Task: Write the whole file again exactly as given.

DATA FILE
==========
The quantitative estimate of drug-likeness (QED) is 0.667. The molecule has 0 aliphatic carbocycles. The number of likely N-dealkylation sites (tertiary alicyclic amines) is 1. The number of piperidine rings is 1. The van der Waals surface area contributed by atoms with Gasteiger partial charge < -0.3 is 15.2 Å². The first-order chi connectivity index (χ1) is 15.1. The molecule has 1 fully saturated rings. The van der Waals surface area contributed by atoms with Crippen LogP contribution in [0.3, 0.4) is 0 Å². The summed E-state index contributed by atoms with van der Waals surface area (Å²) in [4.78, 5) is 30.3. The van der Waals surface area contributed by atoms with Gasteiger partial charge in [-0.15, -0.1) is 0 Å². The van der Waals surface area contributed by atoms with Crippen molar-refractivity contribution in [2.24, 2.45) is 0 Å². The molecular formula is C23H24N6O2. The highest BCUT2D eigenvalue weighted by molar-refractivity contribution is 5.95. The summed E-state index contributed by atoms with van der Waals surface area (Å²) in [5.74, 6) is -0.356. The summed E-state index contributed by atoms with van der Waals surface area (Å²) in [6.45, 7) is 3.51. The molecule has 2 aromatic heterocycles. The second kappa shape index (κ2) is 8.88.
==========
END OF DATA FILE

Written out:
The quantitative estimate of drug-likeness (QED) is 0.667. The molecule has 0 aliphatic carbocycles. The number of likely N-dealkylation sites (tertiary alicyclic amines) is 1. The number of piperidine rings is 1. The van der Waals surface area contributed by atoms with Gasteiger partial charge < -0.3 is 15.2 Å². The first-order chi connectivity index (χ1) is 15.1. The molecule has 1 fully saturated rings. The van der Waals surface area contributed by atoms with Crippen LogP contribution in [0.3, 0.4) is 0 Å². The summed E-state index contributed by atoms with van der Waals surface area (Å²) in [4.78, 5) is 30.3. The van der Waals surface area contributed by atoms with Gasteiger partial charge in [-0.15, -0.1) is 0 Å². The van der Waals surface area contributed by atoms with Crippen molar-refractivity contribution in [2.24, 2.45) is 0 Å². The molecular formula is C23H24N6O2. The highest BCUT2D eigenvalue weighted by molar-refractivity contribution is 5.95. The summed E-state index contributed by atoms with van der Waals surface area (Å²) in [5.74, 6) is -0.356. The summed E-state index contributed by atoms with van der Waals surface area (Å²) in [6.45, 7) is 3.51. The molecule has 2 aromatic heterocycles. The second kappa shape index (κ2) is 8.88.